Building Your Crowdfunding Contact List

Building your campaign page is only half the battle. Yes, you do have to put a lot of effort into creating your campaign page, setting your target, and building your rewards, but if you don’t do any actual campaigning once that’s all done, you won’t be successful.

Why you need to build contact lists

Before I push ahead, I’m going to bust the myth that I’ve had to break repeatedly for first-time crowdfunders:

A popular platform will give me all the traffic I need to reach my target.

This is not what’s going to happen. Yes, you could get some traffic from the website you’re on, but that’s on the off chance that someone decides to pass the time by browsing campaigns, finding yours out of thousands of others, and then is persuaded enough by your page to choose to support it. Do you see how many pieces need to fall into place for that to work out?

Let’s move on to the important part: how to reach and convert your network into contributors.

Step 1) Identify your audiences

Think of your network like a series of concentric circles, starting at your inner circle of close family and friends, then moving out to wider and wider circles that encompass your acquaintances, colleagues, social media followers, and strangers who are only vaguely connected to you.

For the purposes of crowdfunding, we’re going to use three circles, and we’ll label them according to how you’ll use them: your first wave, your second wave, and your third wave.

Before you start, open up a spreadsheet and create a tab for each wave (so three tabs total). Create columns in each tab for names, contact information (like phone number and email), contribution status (ex. contacted, contributed, declined, pending response), and a space for notes or comments.

If you’re daunted by spreadsheets, I’ve created a template to help you get started.​

First wave contributors: These are the people you can count on to contribute to your campaign on the first day.

Your first-day contributions are the most important. It makes you look like a success to the next wave of people who are coming to look at your campaign. People are a lot more likely to contribute to a campaign they think will succeed, so a really good first day will help you get more contributions down the line.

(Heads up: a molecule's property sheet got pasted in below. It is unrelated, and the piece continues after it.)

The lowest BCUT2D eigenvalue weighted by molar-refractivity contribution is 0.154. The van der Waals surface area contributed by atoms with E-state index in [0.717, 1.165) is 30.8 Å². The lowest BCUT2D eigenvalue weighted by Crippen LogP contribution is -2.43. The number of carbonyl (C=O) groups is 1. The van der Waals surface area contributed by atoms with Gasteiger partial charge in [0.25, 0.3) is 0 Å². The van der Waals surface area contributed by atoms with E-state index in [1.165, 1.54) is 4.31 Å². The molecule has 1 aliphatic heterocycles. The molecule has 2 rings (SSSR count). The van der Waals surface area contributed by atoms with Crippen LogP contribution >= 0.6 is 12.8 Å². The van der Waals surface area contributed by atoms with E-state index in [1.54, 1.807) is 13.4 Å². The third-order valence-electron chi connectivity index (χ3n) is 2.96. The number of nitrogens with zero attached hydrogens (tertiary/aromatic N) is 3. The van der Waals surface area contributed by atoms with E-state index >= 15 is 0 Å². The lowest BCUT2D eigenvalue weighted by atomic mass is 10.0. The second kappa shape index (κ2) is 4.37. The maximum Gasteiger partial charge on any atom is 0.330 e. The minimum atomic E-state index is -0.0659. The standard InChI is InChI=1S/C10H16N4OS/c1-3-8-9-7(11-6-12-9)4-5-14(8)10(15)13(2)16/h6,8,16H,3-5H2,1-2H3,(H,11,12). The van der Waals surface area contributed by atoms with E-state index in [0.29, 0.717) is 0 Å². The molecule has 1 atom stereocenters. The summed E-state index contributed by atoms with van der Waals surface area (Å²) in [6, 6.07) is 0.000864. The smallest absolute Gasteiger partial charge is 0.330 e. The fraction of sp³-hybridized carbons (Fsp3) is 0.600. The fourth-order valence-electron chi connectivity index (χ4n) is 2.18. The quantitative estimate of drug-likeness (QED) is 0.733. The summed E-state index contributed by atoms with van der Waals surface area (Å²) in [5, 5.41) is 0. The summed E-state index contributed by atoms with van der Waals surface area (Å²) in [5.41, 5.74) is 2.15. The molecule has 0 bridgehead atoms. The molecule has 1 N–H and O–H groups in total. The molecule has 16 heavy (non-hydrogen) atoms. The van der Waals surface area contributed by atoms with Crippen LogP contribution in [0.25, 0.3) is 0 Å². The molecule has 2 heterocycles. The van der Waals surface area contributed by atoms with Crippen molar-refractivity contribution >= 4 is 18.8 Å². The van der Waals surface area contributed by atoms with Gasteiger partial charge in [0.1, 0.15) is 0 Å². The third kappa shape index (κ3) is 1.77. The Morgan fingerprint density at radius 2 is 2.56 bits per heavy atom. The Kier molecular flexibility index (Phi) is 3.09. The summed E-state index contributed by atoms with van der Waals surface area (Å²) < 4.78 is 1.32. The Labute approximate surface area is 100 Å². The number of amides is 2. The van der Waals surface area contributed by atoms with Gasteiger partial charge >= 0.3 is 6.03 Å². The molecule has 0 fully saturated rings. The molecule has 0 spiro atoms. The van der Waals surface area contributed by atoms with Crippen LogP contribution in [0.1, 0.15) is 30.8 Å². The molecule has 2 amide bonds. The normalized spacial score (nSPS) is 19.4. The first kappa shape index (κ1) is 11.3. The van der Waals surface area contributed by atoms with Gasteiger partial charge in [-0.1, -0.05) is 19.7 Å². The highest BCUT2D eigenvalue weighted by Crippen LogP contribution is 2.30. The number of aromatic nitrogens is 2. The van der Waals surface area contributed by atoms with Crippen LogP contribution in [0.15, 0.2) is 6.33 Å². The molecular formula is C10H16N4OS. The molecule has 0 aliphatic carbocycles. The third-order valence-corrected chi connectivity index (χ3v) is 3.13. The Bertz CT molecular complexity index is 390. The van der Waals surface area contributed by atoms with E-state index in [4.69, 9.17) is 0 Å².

In your first wave tab, start listing people who you think fits that bill: someone who will be on your team and excited to support you; someone who you can contact ahead of time and who can be relied on to contribute on the first day of the campaign. Aim for at least 20 to 30 people. These will probably be your highest contributions too (for instance, your parents are more likely to choose your $500 reward than a Twitter follower), so this list can be the shortest of the three.

Make sure to fill out as much information as you can for each name. On this list, you’ll want an up-to-date email address (or, even better, a phone number) that you can be sure will connect you with the right person.

Second wave contributors: Your second wave is one level out from close family and friends. Think of them more like acquaintances or connections; people you don’t need to reach out to personally and who won’t be counted on to contribute.

In your second wave tab, start listing names and contact information. Aim for at least two to three times as many contacts as your first tab, since you can assume that not everyone on this list is going to contribute to your campaign or even respond to your messages.

This is also the tab where the contact information is going to get a little spottier. You’ll likely have a combination of email addresses, social media handles, and probably some information taken from business cards.